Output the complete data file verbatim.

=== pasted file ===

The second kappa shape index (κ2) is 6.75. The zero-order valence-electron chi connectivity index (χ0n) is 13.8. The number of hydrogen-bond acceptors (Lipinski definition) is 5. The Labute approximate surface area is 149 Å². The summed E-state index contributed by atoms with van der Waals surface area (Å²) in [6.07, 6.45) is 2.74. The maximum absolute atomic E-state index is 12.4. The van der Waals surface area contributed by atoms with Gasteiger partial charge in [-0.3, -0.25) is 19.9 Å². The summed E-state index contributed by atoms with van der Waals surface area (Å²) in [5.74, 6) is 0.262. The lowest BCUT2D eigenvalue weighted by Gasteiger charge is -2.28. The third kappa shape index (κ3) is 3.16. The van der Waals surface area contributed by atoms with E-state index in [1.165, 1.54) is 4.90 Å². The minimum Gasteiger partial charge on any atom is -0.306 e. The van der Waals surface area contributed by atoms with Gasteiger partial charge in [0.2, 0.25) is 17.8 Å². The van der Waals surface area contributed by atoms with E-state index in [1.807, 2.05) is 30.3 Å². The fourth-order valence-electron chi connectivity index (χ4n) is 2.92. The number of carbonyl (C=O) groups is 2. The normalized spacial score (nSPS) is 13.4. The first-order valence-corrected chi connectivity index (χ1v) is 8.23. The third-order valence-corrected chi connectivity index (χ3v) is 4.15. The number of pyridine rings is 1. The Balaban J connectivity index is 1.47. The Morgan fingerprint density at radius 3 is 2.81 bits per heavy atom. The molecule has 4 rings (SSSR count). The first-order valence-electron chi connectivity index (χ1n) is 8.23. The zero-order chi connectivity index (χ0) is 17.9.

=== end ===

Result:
The second kappa shape index (κ2) is 6.75. The zero-order valence-electron chi connectivity index (χ0n) is 13.8. The number of hydrogen-bond acceptors (Lipinski definition) is 5. The Labute approximate surface area is 149 Å². The summed E-state index contributed by atoms with van der Waals surface area (Å²) in [6.07, 6.45) is 2.74. The maximum absolute atomic E-state index is 12.4. The van der Waals surface area contributed by atoms with Gasteiger partial charge in [-0.3, -0.25) is 19.9 Å². The summed E-state index contributed by atoms with van der Waals surface area (Å²) in [5.74, 6) is 0.262. The lowest BCUT2D eigenvalue weighted by Gasteiger charge is -2.28. The third kappa shape index (κ3) is 3.16. The van der Waals surface area contributed by atoms with E-state index in [1.165, 1.54) is 4.90 Å². The minimum Gasteiger partial charge on any atom is -0.306 e. The van der Waals surface area contributed by atoms with Gasteiger partial charge in [0.2, 0.25) is 17.8 Å². The van der Waals surface area contributed by atoms with E-state index in [1.807, 2.05) is 30.3 Å². The fourth-order valence-electron chi connectivity index (χ4n) is 2.92. The number of carbonyl (C=O) groups is 2. The normalized spacial score (nSPS) is 13.4. The first-order valence-corrected chi connectivity index (χ1v) is 8.23. The third-order valence-corrected chi connectivity index (χ3v) is 4.15. The number of pyridine rings is 1. The Balaban J connectivity index is 1.47. The Morgan fingerprint density at radius 3 is 2.81 bits per heavy atom. The molecule has 4 rings (SSSR count). The first-order valence-electron chi connectivity index (χ1n) is 8.23. The zero-order chi connectivity index (χ0) is 17.9.